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Tim Mak

Tim Mak covers national security and politics for NPR.

His reporting topics include investigating Russian interference in the 2016 presidential election, as well as the potential for future interference by foreign actors; challenges to America's democratic institutions; as well as the conservative movement and Republicans in the context of the 2018 elections.

Before joining NPR, Mak worked as a senior correspondent at The Daily Beast, covering the 2016 presidential elections with an emphasis on foreign affairs. He has also worked on the Politico Defense team, the Politico breaking news desk, and at the Washington Examiner. He covered the rise of the Tea Party movement in 2009 and 2010 for FrumForum. He has reported abroad from the Horn of Africa and East Asia.

Mak graduated with a B.A. from McGill University, where he was a valedictorian. He also holds a national certification as an Emergency Medical Technician.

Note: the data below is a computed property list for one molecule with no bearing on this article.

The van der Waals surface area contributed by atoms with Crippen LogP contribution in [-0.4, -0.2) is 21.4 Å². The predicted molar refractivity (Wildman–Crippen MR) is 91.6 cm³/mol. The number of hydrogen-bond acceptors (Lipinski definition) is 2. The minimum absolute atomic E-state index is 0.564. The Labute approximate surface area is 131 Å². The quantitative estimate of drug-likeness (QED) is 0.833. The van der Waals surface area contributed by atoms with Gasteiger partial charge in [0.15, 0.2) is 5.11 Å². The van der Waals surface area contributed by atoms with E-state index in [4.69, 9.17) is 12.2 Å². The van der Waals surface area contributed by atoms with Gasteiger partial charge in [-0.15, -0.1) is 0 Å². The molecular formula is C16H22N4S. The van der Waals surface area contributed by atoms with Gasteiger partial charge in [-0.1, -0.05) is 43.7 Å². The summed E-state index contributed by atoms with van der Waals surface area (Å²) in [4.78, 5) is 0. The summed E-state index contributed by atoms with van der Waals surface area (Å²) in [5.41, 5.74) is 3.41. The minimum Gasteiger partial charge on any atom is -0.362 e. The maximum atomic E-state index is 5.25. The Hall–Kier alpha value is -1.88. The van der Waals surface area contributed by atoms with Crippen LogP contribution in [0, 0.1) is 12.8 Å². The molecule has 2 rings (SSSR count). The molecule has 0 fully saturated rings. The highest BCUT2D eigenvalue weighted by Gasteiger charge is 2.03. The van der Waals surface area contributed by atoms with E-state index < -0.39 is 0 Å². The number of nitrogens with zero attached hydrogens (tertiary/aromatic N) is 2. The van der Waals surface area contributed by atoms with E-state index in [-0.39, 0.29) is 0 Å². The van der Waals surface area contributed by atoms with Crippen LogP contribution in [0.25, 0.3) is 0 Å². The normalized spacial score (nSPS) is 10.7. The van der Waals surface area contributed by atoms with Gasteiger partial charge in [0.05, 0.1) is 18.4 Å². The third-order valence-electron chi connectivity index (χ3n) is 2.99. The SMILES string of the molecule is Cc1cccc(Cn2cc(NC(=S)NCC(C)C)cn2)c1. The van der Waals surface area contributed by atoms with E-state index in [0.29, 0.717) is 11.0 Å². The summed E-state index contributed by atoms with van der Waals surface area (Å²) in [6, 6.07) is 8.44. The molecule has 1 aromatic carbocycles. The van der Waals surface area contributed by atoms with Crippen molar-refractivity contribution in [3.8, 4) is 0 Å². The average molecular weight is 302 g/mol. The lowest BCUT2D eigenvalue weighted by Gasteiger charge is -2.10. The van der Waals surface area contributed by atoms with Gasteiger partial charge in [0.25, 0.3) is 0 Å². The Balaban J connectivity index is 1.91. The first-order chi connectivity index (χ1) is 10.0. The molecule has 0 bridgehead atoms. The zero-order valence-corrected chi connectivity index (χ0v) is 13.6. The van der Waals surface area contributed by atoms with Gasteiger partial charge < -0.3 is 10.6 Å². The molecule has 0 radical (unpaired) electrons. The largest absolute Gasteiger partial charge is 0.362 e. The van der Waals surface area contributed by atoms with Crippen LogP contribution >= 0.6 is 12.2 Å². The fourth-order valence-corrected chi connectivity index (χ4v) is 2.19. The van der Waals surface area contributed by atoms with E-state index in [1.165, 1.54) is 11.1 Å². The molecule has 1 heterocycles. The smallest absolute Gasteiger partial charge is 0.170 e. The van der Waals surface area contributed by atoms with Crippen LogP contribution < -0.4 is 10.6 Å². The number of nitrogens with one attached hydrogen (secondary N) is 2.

Eight years ago, the Koch brothers' network spent millions to help boost the Tea Party wave.

In 2010, the right benefited from historical trends: Midterm elections are traditionally disastrous for the president's party. Close to a decade later, the wave is rolling back in.

"You're just going against the tide. You're going against history, which makes it a little tough," quipped network official Tim Phillips, president of the grassroots organization Americans For Prosperity.

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A liberal group is filing a complaint with the Federal Election Commission on Monday to demand an investigation into whether the National Rifle Association took contributions from Russians, which would be a violation of the law.

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